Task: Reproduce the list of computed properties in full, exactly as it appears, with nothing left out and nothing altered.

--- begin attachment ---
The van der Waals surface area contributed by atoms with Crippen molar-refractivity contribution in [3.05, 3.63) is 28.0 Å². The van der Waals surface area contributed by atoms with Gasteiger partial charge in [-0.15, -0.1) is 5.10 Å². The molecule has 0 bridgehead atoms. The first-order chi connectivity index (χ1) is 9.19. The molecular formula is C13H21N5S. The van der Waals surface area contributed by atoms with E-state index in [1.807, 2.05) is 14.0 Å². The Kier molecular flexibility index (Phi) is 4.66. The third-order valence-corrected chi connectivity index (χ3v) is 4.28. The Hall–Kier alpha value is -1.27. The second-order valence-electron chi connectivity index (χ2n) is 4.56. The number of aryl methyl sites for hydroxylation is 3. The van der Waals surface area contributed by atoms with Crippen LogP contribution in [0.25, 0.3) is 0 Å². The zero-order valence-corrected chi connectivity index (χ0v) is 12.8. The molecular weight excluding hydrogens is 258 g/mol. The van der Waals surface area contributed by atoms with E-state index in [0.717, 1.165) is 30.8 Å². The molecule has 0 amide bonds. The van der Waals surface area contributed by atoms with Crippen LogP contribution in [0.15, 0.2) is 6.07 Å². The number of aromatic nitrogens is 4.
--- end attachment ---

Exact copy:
The van der Waals surface area contributed by atoms with Crippen molar-refractivity contribution in [3.05, 3.63) is 28.0 Å². The van der Waals surface area contributed by atoms with Gasteiger partial charge in [-0.15, -0.1) is 5.10 Å². The molecule has 0 bridgehead atoms. The first-order chi connectivity index (χ1) is 9.19. The molecular formula is C13H21N5S. The van der Waals surface area contributed by atoms with E-state index in [1.807, 2.05) is 14.0 Å². The Kier molecular flexibility index (Phi) is 4.66. The third-order valence-corrected chi connectivity index (χ3v) is 4.28. The Hall–Kier alpha value is -1.27. The second-order valence-electron chi connectivity index (χ2n) is 4.56. The number of aryl methyl sites for hydroxylation is 3. The van der Waals surface area contributed by atoms with Crippen LogP contribution in [0.25, 0.3) is 0 Å². The zero-order valence-corrected chi connectivity index (χ0v) is 12.8. The molecular weight excluding hydrogens is 258 g/mol. The van der Waals surface area contributed by atoms with E-state index in [0.717, 1.165) is 30.8 Å². The molecule has 0 amide bonds. The van der Waals surface area contributed by atoms with Crippen LogP contribution in [0.15, 0.2) is 6.07 Å². The number of aromatic nitrogens is 4.